HOUSTON -- Experts disagreed Monday whether an aspiring baseball player could have been moving toward a Houston area police officer when he was wounded in a shooting that prompted claims of racial profiling.
A medical examiner testifying for Bellaire Police Sgt. Jeffrey Cotton told jurors an examination of Robert Tolan’s bullet wound indicated he was not close to the ground when he was shot.
Tolan has testified he was on one knee protesting Cotton pushing his mother when he was shot. Cotton told jurors the shooting was justified because he believed Tolan was reaching into his waistband for a weapon as he jumped off the ground.
“He would have to be almost straight, standing up?” one of Cotton’s attorneys, Dale Paschall, asked Nueces County Medical Examiner Ray Fernandez.
Yes,” said Fernandez, an expert hired by the defense.
But Keith Webb, who investigated the shooting for the Harris County District Attorney’s Office, said a re-creation he did of the shooting indicated Cotton fired his weapon down at a 10-degree angle, which would be consistent with Tolan’s claim of being on one knee.
Cotton, 40, is on trial for shooting Tolan at his family’s home in the Houston enclave of Bellaire early New Year’s Eve 2008 after officers mistakenly tried to arrest him for driving a stolen car. An officer typed in the wrong license plate.
Tolan survived the gunshot but the injury ended his baseball career. Tolan’s father is Bobby Tolan, who played for five teams during a 13-year major league career.
Cotton is being tried on one count of aggravated assault by a public servant and faces a maximum possible sentence of life in prison if convicted.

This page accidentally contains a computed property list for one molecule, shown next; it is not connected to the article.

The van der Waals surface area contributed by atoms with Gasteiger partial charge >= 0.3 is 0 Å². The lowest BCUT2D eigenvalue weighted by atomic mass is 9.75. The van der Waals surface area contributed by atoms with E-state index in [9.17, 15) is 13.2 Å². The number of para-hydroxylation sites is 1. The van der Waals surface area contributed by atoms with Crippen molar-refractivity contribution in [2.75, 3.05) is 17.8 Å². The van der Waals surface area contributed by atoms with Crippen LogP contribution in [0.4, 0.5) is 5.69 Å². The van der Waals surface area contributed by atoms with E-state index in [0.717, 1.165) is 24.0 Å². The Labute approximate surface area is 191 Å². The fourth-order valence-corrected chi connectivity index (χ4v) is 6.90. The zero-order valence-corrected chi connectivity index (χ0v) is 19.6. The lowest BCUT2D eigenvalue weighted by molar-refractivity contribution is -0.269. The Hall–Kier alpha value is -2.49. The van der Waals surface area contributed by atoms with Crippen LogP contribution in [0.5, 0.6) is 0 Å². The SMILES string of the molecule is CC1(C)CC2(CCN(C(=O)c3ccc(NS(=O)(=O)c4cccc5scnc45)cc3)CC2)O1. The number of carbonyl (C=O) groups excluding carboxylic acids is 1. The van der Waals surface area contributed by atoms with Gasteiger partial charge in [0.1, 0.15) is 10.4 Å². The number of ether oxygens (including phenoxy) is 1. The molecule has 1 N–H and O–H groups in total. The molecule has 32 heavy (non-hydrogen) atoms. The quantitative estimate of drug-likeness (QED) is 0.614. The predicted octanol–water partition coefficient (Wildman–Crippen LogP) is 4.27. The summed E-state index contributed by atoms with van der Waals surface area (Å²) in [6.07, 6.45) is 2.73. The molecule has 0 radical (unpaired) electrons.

Cotton fired three times, hitting Tolan once in the chest. Surgeons were not able to remove the bullet, which lodged in his liver.
Monday, a former police trainer testified for the defense and called the shooting justified.
“Under these circumstances there was no recklessness by officers,” said J.W. Conley. “At the moment he pulled the trigger he was in fear for his life.”
Conley told jurors he spent close to 90 hours reviewing this case. He did not however interview Robbie Tolan or his family.
“He had no other option than to use deadly force,” said Conley.
Fernandez was the last witness for Cotton before his attorneys
rested their case. Prosecutors presented two rebuttal witnesses, including Webb, before resting their case Monday afternoon.
Closing arguments in the trial were set for Tuesday morning.
Cotton, a 10-year police veteran, has been on administrative leave since the shooting.
The shooting sparked accusations of racial profiling and prompted Tolan and his family to file a lawsuit in federal court against Bellaire. Tolan is black; Cotton is white, and he and Bellaire police have denied race was a factor in the shooting.
Outside the courtroom, their pastor, Rev. Kirbyjohn Caldwell called for sensitivity training for all Bellaire police officers.
“We are all here today because they punched in the wrong license plate number and we are here today because Officer Cotton thought, thought, assumed, presumed that Robbie had a gun,” said Rev. Kirbyjohn Caldwell. “You know, one of the questions is why did the officer make that assumption, perhaps if Officer Cotton had had some training along those lines; maybe that assumption may not have been made. We will never know.”
Throughout the trial there have been several Bellaire city council members in the courtroom. They will not comment until after the trial.
Closing arguments begin Tuesday at 9:30 a.m.